Keppel, G.; Buckley, Y.M. & Possingham, H.P. (2010).
Drivers of lowland rain forest community composition, diversity and structure on islands in the tropical South Pacific.
Journal of Ecology 98:87-95.
The Pacific Ocean is dotted with small groups of islands of different sizes, degrees of isolation from larger landmasses and susceptibility to cyclones. We show that the diversity and uniqueness of tree species in the tropical lowland rainforests of these islands can be predicted by island age, size and isolation. The frequency of cyclones affects the structure of the forests, with a higher frequency of cyclones leading to higher density of trees per hectare. Cyclone frequency and island age, size and isolation are all related to the type of species found in these island rainforests. This implies that changes in cyclone frequency, believed to be one of the likely effects of climate change, will affect the structure and species composition of tropical rainforests in the Pacific.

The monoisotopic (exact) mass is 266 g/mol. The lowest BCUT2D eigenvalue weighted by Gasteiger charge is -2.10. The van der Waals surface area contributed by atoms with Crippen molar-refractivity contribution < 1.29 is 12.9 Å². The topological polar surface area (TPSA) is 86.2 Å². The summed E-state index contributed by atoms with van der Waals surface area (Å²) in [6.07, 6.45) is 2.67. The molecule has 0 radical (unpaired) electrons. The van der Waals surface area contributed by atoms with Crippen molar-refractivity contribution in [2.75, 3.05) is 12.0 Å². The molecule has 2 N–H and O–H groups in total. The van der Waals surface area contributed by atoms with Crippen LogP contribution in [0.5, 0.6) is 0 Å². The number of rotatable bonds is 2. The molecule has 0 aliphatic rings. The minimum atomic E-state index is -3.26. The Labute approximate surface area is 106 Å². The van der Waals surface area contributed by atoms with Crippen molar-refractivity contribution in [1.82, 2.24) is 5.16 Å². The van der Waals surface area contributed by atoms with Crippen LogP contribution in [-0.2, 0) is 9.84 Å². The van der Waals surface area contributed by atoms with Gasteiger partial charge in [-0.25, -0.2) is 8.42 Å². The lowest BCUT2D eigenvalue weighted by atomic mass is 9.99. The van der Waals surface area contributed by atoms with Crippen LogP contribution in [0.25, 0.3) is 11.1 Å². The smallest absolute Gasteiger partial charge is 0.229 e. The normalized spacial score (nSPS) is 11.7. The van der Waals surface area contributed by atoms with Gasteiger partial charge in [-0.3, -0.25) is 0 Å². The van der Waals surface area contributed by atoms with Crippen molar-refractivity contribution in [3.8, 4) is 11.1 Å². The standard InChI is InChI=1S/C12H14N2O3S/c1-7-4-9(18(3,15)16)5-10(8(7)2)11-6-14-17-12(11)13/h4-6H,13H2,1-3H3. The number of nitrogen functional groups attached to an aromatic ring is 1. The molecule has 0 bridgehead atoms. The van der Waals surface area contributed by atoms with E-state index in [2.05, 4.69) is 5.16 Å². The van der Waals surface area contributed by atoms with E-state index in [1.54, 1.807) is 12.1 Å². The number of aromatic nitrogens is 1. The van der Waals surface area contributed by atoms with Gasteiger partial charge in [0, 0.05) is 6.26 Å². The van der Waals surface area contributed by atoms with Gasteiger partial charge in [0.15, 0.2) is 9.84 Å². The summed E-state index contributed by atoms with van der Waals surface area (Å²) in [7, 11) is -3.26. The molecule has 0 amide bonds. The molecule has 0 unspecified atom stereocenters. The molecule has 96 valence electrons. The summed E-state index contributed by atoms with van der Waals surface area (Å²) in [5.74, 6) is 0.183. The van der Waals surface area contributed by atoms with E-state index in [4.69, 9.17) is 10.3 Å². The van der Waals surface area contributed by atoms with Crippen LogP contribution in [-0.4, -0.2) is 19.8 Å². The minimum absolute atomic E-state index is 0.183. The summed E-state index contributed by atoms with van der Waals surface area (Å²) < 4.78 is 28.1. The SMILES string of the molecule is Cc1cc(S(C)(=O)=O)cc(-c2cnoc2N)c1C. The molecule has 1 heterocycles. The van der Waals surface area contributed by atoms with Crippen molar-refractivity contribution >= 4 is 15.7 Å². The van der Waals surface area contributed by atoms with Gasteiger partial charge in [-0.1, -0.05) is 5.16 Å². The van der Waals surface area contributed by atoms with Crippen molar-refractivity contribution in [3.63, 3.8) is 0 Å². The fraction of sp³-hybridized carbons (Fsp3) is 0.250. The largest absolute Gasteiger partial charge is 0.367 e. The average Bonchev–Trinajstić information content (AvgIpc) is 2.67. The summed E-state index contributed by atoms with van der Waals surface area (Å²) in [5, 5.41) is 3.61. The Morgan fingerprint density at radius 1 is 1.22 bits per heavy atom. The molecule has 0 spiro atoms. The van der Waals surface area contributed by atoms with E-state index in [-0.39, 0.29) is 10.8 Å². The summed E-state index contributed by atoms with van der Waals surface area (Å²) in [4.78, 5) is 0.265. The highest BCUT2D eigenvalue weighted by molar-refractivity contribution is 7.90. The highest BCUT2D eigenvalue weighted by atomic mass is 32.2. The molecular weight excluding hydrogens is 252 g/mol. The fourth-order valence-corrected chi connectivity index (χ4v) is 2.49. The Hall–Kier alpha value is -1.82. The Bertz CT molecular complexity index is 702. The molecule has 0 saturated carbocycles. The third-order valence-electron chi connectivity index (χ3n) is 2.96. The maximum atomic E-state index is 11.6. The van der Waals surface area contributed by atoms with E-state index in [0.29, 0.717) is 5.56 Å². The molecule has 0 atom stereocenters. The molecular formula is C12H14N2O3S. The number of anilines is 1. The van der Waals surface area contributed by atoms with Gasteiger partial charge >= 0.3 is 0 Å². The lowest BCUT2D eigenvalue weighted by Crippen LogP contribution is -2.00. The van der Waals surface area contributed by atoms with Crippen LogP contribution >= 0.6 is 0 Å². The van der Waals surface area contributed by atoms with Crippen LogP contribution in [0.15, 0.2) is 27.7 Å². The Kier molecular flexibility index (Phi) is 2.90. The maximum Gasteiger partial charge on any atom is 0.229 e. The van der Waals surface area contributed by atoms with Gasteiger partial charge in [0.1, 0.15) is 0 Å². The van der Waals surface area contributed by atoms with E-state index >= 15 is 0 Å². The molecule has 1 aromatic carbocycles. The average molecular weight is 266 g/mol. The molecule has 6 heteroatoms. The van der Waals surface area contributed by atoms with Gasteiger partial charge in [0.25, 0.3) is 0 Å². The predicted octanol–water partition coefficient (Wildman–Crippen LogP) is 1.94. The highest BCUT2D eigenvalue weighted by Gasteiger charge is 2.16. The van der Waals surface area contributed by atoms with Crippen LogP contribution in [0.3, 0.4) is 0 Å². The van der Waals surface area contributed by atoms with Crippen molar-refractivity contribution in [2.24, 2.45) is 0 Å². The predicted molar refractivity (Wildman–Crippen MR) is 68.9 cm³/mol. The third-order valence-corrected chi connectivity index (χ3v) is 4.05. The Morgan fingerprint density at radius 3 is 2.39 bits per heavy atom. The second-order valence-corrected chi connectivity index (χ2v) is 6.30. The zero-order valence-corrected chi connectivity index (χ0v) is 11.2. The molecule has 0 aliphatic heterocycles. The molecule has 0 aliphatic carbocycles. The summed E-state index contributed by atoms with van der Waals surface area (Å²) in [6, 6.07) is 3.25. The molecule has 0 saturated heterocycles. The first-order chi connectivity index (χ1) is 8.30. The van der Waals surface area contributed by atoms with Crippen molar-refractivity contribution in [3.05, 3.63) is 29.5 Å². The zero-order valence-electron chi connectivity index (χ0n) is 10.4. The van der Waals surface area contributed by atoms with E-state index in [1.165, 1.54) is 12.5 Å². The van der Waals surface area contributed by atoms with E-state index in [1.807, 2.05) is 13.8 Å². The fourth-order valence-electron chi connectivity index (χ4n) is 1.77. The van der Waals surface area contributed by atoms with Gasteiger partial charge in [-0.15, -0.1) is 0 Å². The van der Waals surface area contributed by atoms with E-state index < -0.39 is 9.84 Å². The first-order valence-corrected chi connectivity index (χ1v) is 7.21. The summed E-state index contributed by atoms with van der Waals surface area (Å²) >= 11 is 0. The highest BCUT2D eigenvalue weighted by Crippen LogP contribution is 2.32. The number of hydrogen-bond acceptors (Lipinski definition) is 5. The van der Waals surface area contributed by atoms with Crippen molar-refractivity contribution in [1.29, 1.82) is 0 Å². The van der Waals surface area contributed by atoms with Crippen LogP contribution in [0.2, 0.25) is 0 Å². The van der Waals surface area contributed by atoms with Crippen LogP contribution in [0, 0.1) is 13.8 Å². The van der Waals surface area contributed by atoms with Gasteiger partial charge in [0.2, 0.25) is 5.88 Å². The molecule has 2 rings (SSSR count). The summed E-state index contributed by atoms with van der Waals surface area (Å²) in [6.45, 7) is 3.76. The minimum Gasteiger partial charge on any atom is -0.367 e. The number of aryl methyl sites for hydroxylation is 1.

Firn, J.; House, A.P.N & Buckley, Y.M. (2010).
Alternative states models provide an effective framework for invasive species control and restoration of native communities.
Journal of Applied Ecology 47: 96-105
In this paper, we confront a fundamental assumption that the ecological mechanism promoting invasion (e.g. disturbance) should be targeted to control an invader. To do this, we use a carefully constructed experimental approach that combines theory from community, restoration, and rangeland ecology. We show that control strategies based on traditional models of succession (i.e. remove a disturbance and kill the invader), are not always the most effective because the characteristics of the ecosystem have likely changed. Instead, we found that the most effective approach was one which explicitly designs control strategies based on the novel characteristics of the invader-dominated ecosystems—alternative state models.